Lebanese photographer Lara Zankoul is a natural-born artist. Her compositions are contemporary fairy tales, which explore the charm and mystery of the human psyche. Highly conceptual, whimsical and playful, they represent an attempt to invent new worlds, to push against the boundaries of our reality and escape the monotony of everyday life. The characters inhabiting Zankoul’s work are anonymous and timeless, universal symbols existing within a fantastical and surreal landscape. ArabAd sat down with Zankoul to talk about her journey into photography, the true basis of her inspiration, the insights that have guided her so far and all in between
Tell us a little bit about your career path...
I studied economics but have always been interested in photography and visual arts, which looked like an uncertain career path to choose at the time. I was born photographically in 2008, after I bought my first pro camera and ventured in a 365 project, whereby I committed myself to take a conceptual photo everyday for one year. This project was my learning experience. When I was in college, I chose photography as a free elective course and learned the basic techniques of using a DSLR and how to develop films in dark room; but what interested me most in photography was the creative aspect of it, which I later developed by experience and practice.
What inspired you to be a photographer?
What inspired me to be a photographer is my attraction to visual things. When I was a child I would look into fashion magazines and wished to be able to take such photos. Never have I thought that one day I would!
How would you describe your style and how did you develop it?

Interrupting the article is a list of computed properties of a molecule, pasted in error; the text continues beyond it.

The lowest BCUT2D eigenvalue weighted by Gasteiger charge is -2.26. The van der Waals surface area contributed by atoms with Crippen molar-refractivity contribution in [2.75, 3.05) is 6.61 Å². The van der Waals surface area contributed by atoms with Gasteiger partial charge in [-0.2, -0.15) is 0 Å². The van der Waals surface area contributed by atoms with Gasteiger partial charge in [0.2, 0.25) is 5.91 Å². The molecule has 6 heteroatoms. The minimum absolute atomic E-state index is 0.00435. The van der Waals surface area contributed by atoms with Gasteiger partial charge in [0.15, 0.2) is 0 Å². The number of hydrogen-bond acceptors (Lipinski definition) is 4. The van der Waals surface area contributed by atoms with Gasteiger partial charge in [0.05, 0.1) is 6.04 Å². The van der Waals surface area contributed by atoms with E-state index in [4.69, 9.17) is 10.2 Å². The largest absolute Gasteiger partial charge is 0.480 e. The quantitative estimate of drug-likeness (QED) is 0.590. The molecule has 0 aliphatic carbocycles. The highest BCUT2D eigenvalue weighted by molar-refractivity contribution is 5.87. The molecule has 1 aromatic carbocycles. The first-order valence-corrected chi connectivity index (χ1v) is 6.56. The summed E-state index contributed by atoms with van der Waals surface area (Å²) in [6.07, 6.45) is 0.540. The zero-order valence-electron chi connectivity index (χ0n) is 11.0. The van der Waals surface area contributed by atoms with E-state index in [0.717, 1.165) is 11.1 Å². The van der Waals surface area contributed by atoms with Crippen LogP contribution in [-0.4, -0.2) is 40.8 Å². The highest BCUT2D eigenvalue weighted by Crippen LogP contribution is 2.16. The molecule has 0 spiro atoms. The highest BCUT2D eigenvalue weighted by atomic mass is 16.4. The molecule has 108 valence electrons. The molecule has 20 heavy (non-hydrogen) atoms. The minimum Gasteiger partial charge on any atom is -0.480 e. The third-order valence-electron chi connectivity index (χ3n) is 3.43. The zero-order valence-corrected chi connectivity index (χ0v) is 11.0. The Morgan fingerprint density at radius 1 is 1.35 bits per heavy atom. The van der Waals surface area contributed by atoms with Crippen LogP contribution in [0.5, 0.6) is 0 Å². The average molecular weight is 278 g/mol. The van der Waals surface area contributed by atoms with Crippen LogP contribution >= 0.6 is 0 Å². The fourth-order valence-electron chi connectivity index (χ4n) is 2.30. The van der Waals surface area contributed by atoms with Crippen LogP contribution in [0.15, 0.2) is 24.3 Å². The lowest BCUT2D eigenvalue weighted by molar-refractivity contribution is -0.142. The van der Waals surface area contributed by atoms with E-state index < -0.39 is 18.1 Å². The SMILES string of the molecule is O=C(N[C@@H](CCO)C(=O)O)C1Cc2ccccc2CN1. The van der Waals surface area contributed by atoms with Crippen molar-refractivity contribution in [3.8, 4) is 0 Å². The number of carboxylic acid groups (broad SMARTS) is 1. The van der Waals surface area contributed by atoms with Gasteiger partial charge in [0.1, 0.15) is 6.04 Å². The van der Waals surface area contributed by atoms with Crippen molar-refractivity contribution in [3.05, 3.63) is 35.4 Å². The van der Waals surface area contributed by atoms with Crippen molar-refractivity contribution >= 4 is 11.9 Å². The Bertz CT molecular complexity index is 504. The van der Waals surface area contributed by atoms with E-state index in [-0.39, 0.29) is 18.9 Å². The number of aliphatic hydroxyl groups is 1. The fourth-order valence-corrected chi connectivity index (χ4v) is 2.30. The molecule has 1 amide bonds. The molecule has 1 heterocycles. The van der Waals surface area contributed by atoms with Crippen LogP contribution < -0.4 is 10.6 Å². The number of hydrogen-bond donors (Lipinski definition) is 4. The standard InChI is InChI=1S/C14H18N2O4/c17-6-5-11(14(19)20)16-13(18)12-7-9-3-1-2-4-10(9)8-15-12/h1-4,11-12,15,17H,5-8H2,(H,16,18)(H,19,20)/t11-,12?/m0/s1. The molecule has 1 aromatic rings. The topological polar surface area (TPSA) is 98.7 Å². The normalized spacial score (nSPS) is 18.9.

My style is conceptual, surreal, whimsical. I developed it by getting in touch with genuine taste and preferences. Conceptual photography was booming a few years ago over the Internet. I was first inspired by a group of young photographers who practiced this type of photography.
Which photographers inspired you most?
I would say Annie Leibovitz and Tim Walker. I was infatuated with the idea of creating big surreal sets and took it this way. Inspiration sources are never-ending. Nowadays, my inspiration sources come mostly from real life experiences. I am very interested in human psychology and behaviour and this is what feeds my concepts mostly.
One of today's main discussion points amongst photographers is about the use of digital photography; where do you stand?
I use digital cameras all the way. The camera for me is a tool that allows me to capture the stages scenes that I create. Digital cameras are more practical and leave less room for error. Digital technology has made photography more accessible to people and easier to deal with. On the other hand, film is extremely interesting to use but it has its own charm and challenges for photographers who are attracted to it.
What kind of mode do you go into when photographing a concept or idea?
Prior to going on set, I have to have the basic of the concept I’m shooting, the main idea. I come very prepared, I previously select and get the props, the wardrobe, the model and location. As I start shooting, I need to be extremely focused to bring the best of all the elements I’ve brought together. While shooting, I think of getting the best angle, model expression and pause, create perspective while making the best possible use of the available light.